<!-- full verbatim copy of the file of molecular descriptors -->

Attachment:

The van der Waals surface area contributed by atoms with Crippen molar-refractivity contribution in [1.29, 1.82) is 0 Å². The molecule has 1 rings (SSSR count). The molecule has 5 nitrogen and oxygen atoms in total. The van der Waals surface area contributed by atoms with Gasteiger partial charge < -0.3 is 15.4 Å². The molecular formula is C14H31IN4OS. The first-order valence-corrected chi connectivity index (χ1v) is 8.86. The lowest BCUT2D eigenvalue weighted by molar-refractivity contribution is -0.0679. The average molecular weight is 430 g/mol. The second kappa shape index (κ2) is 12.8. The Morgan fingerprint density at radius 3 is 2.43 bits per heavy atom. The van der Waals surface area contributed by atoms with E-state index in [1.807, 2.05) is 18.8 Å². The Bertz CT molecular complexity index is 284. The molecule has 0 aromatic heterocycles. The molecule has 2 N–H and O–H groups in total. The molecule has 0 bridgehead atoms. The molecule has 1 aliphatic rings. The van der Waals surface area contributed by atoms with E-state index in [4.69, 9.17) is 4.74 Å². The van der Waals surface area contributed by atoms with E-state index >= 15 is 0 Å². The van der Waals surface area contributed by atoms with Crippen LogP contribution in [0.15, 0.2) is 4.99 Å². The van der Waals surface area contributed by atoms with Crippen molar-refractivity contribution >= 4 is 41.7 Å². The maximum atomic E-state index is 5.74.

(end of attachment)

The van der Waals surface area contributed by atoms with Crippen molar-refractivity contribution in [1.29, 1.82) is 0 Å². The molecule has 1 rings (SSSR count). The molecule has 5 nitrogen and oxygen atoms in total. The van der Waals surface area contributed by atoms with Gasteiger partial charge < -0.3 is 15.4 Å². The molecular formula is C14H31IN4OS. The first-order valence-corrected chi connectivity index (χ1v) is 8.86. The lowest BCUT2D eigenvalue weighted by molar-refractivity contribution is -0.0679. The average molecular weight is 430 g/mol. The second kappa shape index (κ2) is 12.8. The Morgan fingerprint density at radius 3 is 2.43 bits per heavy atom. The van der Waals surface area contributed by atoms with E-state index in [1.807, 2.05) is 18.8 Å². The Bertz CT molecular complexity index is 284. The molecule has 0 aromatic heterocycles. The molecule has 2 N–H and O–H groups in total. The molecule has 0 bridgehead atoms. The molecule has 1 aliphatic rings. The van der Waals surface area contributed by atoms with E-state index in [4.69, 9.17) is 4.74 Å². The van der Waals surface area contributed by atoms with E-state index >= 15 is 0 Å². The van der Waals surface area contributed by atoms with Crippen LogP contribution in [0.15, 0.2) is 4.99 Å². The van der Waals surface area contributed by atoms with Crippen molar-refractivity contribution >= 4 is 41.7 Å². The maximum atomic E-state index is 5.74.